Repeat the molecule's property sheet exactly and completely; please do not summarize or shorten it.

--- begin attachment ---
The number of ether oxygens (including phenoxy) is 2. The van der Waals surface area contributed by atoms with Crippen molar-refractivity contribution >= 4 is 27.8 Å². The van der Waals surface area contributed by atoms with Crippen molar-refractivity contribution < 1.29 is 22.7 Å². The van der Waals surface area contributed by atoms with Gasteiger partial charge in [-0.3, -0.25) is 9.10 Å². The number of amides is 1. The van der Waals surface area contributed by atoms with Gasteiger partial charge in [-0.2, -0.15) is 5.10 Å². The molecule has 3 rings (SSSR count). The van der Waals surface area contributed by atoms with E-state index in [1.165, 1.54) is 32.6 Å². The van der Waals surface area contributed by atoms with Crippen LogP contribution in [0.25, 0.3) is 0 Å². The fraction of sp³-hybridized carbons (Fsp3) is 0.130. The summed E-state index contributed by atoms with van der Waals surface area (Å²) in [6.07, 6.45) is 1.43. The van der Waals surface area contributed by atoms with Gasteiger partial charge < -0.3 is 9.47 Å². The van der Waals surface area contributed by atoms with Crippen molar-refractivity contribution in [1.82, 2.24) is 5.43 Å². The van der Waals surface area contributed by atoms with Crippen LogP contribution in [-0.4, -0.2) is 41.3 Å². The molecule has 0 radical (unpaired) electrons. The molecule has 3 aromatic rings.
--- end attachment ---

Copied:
The number of ether oxygens (including phenoxy) is 2. The van der Waals surface area contributed by atoms with Crippen molar-refractivity contribution >= 4 is 27.8 Å². The van der Waals surface area contributed by atoms with Crippen molar-refractivity contribution < 1.29 is 22.7 Å². The van der Waals surface area contributed by atoms with Gasteiger partial charge in [-0.3, -0.25) is 9.10 Å². The number of amides is 1. The van der Waals surface area contributed by atoms with Gasteiger partial charge in [-0.2, -0.15) is 5.10 Å². The molecule has 3 rings (SSSR count). The van der Waals surface area contributed by atoms with E-state index in [1.165, 1.54) is 32.6 Å². The van der Waals surface area contributed by atoms with Crippen LogP contribution in [0.25, 0.3) is 0 Å². The fraction of sp³-hybridized carbons (Fsp3) is 0.130. The summed E-state index contributed by atoms with van der Waals surface area (Å²) in [6.07, 6.45) is 1.43. The van der Waals surface area contributed by atoms with Gasteiger partial charge < -0.3 is 9.47 Å². The van der Waals surface area contributed by atoms with Crippen molar-refractivity contribution in [1.82, 2.24) is 5.43 Å². The van der Waals surface area contributed by atoms with Crippen LogP contribution in [-0.4, -0.2) is 41.3 Å². The molecule has 0 radical (unpaired) electrons. The molecule has 3 aromatic rings.